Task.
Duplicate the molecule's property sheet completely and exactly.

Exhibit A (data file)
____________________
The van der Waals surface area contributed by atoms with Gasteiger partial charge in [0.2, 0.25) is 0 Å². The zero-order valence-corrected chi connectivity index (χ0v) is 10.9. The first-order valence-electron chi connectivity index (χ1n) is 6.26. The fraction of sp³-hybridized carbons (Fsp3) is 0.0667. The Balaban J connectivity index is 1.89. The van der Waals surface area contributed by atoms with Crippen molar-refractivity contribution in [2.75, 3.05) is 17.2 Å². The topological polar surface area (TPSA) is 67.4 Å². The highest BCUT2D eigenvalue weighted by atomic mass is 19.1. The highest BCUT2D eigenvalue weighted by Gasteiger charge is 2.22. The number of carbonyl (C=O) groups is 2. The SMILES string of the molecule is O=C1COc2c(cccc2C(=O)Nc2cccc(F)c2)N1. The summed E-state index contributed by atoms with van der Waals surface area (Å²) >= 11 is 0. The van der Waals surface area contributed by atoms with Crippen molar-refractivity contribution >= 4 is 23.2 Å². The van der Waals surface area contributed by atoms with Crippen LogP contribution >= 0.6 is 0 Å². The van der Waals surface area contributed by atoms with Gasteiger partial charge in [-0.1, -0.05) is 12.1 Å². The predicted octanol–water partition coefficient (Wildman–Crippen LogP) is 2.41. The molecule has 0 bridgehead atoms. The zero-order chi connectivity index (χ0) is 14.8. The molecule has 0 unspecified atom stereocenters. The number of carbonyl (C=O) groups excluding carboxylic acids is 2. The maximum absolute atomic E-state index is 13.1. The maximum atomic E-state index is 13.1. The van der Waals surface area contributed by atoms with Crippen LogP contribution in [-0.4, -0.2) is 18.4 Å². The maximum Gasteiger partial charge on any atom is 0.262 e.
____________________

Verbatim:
The van der Waals surface area contributed by atoms with Gasteiger partial charge in [0.2, 0.25) is 0 Å². The zero-order valence-corrected chi connectivity index (χ0v) is 10.9. The first-order valence-electron chi connectivity index (χ1n) is 6.26. The fraction of sp³-hybridized carbons (Fsp3) is 0.0667. The Balaban J connectivity index is 1.89. The van der Waals surface area contributed by atoms with Crippen molar-refractivity contribution in [2.75, 3.05) is 17.2 Å². The topological polar surface area (TPSA) is 67.4 Å². The highest BCUT2D eigenvalue weighted by atomic mass is 19.1. The highest BCUT2D eigenvalue weighted by Gasteiger charge is 2.22. The number of carbonyl (C=O) groups is 2. The SMILES string of the molecule is O=C1COc2c(cccc2C(=O)Nc2cccc(F)c2)N1. The summed E-state index contributed by atoms with van der Waals surface area (Å²) >= 11 is 0. The van der Waals surface area contributed by atoms with Crippen molar-refractivity contribution >= 4 is 23.2 Å². The van der Waals surface area contributed by atoms with Crippen LogP contribution >= 0.6 is 0 Å². The van der Waals surface area contributed by atoms with Gasteiger partial charge in [-0.1, -0.05) is 12.1 Å². The predicted octanol–water partition coefficient (Wildman–Crippen LogP) is 2.41. The molecule has 0 bridgehead atoms. The zero-order chi connectivity index (χ0) is 14.8. The molecule has 0 unspecified atom stereocenters. The number of carbonyl (C=O) groups excluding carboxylic acids is 2. The maximum absolute atomic E-state index is 13.1. The maximum atomic E-state index is 13.1. The van der Waals surface area contributed by atoms with Crippen LogP contribution in [-0.4, -0.2) is 18.4 Å². The maximum Gasteiger partial charge on any atom is 0.262 e.